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19 Nov

Experiencing the Holidays: COVID-19 Edition

Is it just me or do other people also feel a bit of tension during the holiday season? The food and festivities are great, but at different times between November 1st and January 2nd there are some stressful, not-so-fun times. Between work, family, and friends we are pulled in many directions and most of us want to make sure everyone in those categories is pleased with our contributions. There can also be sadness, or feelings of being overwhelmed during the holidays. Basically, there’s a vast spectrum of feelings we can experience during these times, influenced by a variety of circumstances. This seems to be the case almost every year, even while life is “normal.” This year, and who knows how for many more to come, we get to add COVID-19 to the list of obstacles to overcome in our efforts to have an enjoyable holiday season. Yay!! That was me attempting sarcasm, if you couldn’t tell. This time of year tends to be challenging enough, and now with COVID-19 literally in the air, the culmination of challenges may seem insurmountable.

While some are overwhelmed or distraught, there is also a fraction of the population who is enjoying the restrictions set in place by their city or state. Just like the rest of the world, they are displeased with the virus, but the luxury of having city or statewide ordinances limiting human interactions is a dream come true! I’m sure they are singing the same tune as Elsa Majimbo, “I wanted to meet up but, ooo it’s a pandemic,” and relishing in it. Wherever you fall on the spectrum of emotions surrounding COVID-19, this blog post is for you.

Here are five reminders to help you have an enjoyable holiday season.

Accept that this year will be different. Just because you accept something, doesn’t mean you have to like it. Acceptance is a strategy that helps us have peace and think clearly. Once you’ve accepted the obstacle, you can navigate it better, compared to ignoring or resisting the obstacle. The fact is this holiday season is going to look different than it has ever looked before. Once you’ve accepted that, and you’ve accepted the feelings surrounding that truth, you can then begin to plan accordingly.

Do you. To “do you” correctly requires taking a sober estimate of what you need, and then doing it. If you have a partner and/or children, it’s necessary to also take their needs into consideration. Everyone may not get what they want, but everyone should get what they need. How do you determine what you need? Ask yourself how important it is to get something done or to attend an event. If the importance is higher than a 6.99 out of 10, I would classify it as a need, and do my best to make it happen. Nobody gets to tell you what is important and what is not important to you. You also don’t get to make that decision for others. Do you and support your loved ones in doing them.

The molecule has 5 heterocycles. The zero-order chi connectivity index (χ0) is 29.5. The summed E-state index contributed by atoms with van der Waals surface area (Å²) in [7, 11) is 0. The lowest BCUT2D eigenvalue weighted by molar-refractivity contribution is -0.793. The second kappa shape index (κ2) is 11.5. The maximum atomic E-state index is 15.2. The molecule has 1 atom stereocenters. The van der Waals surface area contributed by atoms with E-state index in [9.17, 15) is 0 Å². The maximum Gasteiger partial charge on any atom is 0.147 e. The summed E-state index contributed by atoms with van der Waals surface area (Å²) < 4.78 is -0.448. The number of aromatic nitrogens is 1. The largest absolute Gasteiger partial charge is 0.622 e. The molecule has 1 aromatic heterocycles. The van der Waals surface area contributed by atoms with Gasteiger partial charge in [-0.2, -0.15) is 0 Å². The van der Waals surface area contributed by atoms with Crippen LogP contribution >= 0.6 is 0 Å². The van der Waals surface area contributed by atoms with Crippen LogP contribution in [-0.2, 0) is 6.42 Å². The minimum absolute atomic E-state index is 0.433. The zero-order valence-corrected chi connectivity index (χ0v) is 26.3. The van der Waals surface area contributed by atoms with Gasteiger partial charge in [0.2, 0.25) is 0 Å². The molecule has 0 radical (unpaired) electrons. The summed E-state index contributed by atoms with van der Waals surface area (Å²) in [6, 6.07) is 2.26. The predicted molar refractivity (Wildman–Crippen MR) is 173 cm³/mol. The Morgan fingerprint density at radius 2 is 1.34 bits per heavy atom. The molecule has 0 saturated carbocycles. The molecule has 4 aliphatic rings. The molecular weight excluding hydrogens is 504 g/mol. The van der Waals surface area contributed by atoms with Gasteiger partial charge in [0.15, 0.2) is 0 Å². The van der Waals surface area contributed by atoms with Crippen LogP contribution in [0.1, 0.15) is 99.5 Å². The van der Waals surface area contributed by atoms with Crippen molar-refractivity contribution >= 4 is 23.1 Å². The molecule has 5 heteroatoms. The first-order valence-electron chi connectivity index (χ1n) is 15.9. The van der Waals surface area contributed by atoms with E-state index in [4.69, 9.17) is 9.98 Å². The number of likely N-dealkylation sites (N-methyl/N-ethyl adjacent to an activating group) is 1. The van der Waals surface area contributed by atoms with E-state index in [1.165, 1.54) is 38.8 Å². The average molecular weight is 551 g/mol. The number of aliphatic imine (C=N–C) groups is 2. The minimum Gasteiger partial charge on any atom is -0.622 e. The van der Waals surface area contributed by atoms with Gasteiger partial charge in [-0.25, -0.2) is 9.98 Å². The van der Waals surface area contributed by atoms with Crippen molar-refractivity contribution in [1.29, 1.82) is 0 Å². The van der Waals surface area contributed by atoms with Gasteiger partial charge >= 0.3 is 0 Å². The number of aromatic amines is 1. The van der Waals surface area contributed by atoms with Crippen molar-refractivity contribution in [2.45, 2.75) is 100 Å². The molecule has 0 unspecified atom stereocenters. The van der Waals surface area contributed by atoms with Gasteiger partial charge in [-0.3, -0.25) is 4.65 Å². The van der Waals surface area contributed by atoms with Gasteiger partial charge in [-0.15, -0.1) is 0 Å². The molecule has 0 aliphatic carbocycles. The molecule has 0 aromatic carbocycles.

Respect limits. In conjunction with “doing you,” it’s important to know and respect limits. This might also mean trusting people’s motives and intentions with regard to what they decide to do and not do. As you respect the limitations of others, also respect your limits. You can’t do everything, but you can do a handful of things extremely well. Again, take a sober and truthful estimate of what you can actually commit to. Then say “no” or “maybe another time” to everything else. Saying no is hard for some, but just like Elsa, you can blame it on the pandemic.

Live one day at a time. Repeat after me, “Today is (say the day of the week) and I will do what my body allows me to do today.” You may need to prioritize activities, but ultimately, listen to your body. Give yourself permission to do only what needs to get done, or to only do what you can do today. You’ll notice you actually have more energy to accomplish things when you’re not setting impossible standards regarding what you can accomplish in a day. And if something doesn’t get done today, it’s okay. Just get it done tomorrow. This notion may be hard for some but take deep breaths and repeat the sentence as often as you need to.

This too shall pass. When you think about it, November 1st-January 2nd isn’t actually that long of a time period. It’s just intense and jam packed, which makes it feel like a long period of time. It’s two months and two days that crescendos and decrescendos like a roller coaster ride with gory holiday music playing in the background. At least this year feels like that. In efforts to maintain your sanity, make plans and be flexible. The plans will help you feel grounded, and the flexibility will help you feel in control.

These are just five things we can do. There are many other things we can add to the list. I hope this is helpful, and if it’s not, I implore you to figure out what will be helpful and do those things. We all deserve to enjoy this time of year, at least to the best of our abilities.

Ayo Akindumila, LMFT, is a staff therapist at our Center City and University City offices in Philadelphia  PA; she currently sees clients via online therapy. To set-up an appointment, you can reach her at aakindumila@councilforrelationships.org or 215-382-6680 ext. 7080.

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